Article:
What has triggered this dispute was the Company’s decision, owing to low traffic, to rearrange its work force. The resultant displacement actions caused Trainman Kohut to be bumped from the regular crew of which he was a member at the time of booking rest to another crew. And it was the grievor, Trainman D.E. Hornsby, that displaced Trainman Kohut thereby making the grievor a regular member of that crew.
It is common ground that Trainman Kohut’s status as a displaced member of the crew would not have been made effective until he arrived at the final terminal at the end of his run on November 9, 1982. And, coincidentally, it was at that very time that he exercised his entitlement to book rest. And in accordance with article 26 of the collective agreement, the Conductor of the crew wrote in the register the notation "rest reg. crew 24 hours". And, indeed, it was this notation that induced the grievor into the belief that the crew of which he was now a regular member had been laid up in accordance with clause (d) of article 30. Article 26 provides:-
26 A trainman will not be required to leave a terminal until he has had at least 8 hours’ rest if desired but such rest must be booked on the train register when going off duty …
I accept the Company’s position that clause (d) of article 30 is intended to operate to the advantage of the person booking off rest in order to protect work opportunities that might arise during the period of his rest. Moreover, it is quite clear that Mr. Kohut would not profit from that advantage in this case because he was legitimately and properly displaced into another crew at the time he booked off rest. I was not left with the impression that the Trade Union disagreed with either of these conclusions.
Nonetheless, the Trade Union maintains that the grievor’s displacement to another crew, albeit coincidental with his booking rest, does not alter the status of his former crew as a result of clause (d), article 30. In the Trade Union’s view Mr. Kohut’s action served "to freeze" the crew until the expiry of his rest period. As a result, the Company was in error in having dispatched that crew on November 10, 1982 before that rest period expired. Accordingly, the grievor’s entitlement to full recompense was warranted for being unavailable for call when the crew should have been on rest.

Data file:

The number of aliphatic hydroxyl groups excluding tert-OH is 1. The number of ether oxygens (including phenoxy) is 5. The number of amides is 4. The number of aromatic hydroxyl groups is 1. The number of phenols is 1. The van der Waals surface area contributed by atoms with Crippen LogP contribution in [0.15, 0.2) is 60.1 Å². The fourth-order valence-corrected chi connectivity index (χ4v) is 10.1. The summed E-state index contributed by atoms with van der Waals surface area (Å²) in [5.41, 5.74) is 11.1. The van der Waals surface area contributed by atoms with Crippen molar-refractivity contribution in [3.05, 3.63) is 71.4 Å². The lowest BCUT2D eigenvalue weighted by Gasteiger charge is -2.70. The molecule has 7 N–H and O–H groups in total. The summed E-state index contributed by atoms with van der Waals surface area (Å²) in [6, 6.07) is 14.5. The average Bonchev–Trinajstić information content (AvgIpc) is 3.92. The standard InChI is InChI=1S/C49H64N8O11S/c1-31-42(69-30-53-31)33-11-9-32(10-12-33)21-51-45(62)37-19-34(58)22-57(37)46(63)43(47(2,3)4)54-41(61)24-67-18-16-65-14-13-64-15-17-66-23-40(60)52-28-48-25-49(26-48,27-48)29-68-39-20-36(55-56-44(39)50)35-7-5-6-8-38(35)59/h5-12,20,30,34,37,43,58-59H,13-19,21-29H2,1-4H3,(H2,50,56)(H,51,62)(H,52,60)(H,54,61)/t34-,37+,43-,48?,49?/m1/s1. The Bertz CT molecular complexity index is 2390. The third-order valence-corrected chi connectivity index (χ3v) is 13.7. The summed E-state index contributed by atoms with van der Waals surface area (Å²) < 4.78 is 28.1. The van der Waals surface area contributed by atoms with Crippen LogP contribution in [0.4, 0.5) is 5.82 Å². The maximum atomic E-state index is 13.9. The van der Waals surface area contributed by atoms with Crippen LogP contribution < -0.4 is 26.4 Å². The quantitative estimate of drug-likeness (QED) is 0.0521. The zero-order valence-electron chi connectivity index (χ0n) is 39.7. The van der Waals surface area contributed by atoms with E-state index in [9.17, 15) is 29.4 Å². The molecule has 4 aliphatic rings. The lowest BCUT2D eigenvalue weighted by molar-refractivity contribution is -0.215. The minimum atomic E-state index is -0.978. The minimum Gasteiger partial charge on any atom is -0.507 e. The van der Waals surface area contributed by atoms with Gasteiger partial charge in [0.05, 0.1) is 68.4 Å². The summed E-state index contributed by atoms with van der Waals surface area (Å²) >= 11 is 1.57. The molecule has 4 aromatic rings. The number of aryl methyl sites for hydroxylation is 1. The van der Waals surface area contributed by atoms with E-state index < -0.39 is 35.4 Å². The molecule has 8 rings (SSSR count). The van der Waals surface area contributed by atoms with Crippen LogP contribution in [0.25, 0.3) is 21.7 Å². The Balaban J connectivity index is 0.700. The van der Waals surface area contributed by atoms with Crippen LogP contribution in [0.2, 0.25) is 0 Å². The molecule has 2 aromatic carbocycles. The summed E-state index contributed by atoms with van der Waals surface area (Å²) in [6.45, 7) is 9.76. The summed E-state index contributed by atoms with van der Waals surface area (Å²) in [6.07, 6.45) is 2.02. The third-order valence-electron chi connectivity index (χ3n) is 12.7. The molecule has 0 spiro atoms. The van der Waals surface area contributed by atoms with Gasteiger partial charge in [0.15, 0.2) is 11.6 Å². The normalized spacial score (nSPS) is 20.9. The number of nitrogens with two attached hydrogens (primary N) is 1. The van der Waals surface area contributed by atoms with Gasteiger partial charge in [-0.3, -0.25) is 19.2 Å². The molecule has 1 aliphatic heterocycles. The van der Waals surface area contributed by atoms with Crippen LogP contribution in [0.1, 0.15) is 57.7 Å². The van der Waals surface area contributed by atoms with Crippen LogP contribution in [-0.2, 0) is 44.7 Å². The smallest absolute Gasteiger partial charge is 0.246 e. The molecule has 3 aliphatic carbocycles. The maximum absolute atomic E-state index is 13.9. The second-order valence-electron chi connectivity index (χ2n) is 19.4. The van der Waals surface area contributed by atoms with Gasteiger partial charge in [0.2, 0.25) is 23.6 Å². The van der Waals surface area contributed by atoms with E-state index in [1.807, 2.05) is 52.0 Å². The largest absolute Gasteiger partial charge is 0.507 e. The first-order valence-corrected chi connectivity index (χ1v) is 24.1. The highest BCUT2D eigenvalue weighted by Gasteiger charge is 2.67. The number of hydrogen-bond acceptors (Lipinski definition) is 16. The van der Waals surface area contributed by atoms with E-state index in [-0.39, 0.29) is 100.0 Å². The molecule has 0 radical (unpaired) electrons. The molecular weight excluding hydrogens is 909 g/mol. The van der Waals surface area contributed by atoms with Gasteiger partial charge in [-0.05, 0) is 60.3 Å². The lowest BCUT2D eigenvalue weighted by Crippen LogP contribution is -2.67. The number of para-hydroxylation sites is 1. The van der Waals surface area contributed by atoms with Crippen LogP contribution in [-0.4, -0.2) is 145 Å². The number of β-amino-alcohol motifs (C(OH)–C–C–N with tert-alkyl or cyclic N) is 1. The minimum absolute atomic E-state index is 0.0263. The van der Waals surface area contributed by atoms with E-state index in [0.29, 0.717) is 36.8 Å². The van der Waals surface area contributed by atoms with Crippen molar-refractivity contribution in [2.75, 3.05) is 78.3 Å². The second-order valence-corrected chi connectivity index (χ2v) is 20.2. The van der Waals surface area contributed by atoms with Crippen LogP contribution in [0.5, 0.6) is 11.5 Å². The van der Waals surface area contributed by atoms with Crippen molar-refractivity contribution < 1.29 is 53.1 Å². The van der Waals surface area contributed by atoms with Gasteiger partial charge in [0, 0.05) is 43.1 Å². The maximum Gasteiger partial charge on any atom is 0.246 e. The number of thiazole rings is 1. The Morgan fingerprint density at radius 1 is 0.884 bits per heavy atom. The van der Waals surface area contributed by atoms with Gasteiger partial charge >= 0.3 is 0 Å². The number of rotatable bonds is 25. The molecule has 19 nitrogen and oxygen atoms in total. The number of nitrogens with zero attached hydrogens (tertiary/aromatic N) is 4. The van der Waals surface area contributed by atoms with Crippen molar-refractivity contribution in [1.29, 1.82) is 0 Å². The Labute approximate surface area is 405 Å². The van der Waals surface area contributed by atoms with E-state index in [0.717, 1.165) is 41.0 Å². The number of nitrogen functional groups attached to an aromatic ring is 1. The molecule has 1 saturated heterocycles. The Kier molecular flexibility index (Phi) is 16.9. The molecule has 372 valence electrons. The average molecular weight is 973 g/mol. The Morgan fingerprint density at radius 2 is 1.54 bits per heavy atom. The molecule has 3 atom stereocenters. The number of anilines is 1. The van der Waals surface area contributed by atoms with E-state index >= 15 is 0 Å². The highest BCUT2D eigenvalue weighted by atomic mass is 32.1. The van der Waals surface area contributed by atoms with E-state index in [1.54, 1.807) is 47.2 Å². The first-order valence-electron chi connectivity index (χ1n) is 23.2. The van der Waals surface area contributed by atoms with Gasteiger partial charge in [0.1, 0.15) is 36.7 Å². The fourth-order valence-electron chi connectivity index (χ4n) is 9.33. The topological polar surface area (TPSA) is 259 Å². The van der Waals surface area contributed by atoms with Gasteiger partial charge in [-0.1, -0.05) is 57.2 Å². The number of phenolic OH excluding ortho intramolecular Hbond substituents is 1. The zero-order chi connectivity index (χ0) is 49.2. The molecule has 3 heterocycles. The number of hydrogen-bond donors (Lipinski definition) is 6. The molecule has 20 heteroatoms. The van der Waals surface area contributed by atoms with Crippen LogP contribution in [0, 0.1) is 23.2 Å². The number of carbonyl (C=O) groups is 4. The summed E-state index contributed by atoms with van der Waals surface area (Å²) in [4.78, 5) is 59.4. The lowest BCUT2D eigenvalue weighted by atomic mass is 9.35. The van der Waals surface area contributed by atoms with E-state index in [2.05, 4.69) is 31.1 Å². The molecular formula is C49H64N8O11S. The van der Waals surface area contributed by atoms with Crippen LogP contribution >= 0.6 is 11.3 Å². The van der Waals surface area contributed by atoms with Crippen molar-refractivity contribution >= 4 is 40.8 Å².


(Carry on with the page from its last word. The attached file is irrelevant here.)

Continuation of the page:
I must agree with the Trade Union’s position. In having regard to application of the collective agreement I am satisfied that other rights and entitlements accrue to bargaining unit employees other than the employee booking off rest. Although the latter is the principal beneficiary of clause (d) article 30 it is readily apparent that the requirement to register "booking rest" under article 26 is intended to serve as notice to all interested persons to govern themselves accordingly. And that is exactly what the grievor did. He arranged his affairs to accommodate the grievor’s exercise of his right to book off rest that arose while he was a regular member of an appropriate crew. And the consequence of that event, as anticipated by clause (d) of article 30, was to lay up the crew for the duration of the rest period.
In short, I cannot attach any other useful purpose to the imposed requirement to register "booking rest" under article 26 of the collective agreement other than it serves to notify interested parties including the Employer to govern themselves in accordance with the exigencies of the relevant provisions of the collective agreement. And the fact that the person booking off rest may not profit from that provision, for whatever the reason, does not alter the status of the crew during that rest period.
Accordingly, the grievance succeeds. The Company is directed to pay Mr. Hornsby his claim as alleged in his grievance. I shall remain seized.
(signed) DAVID H. KATES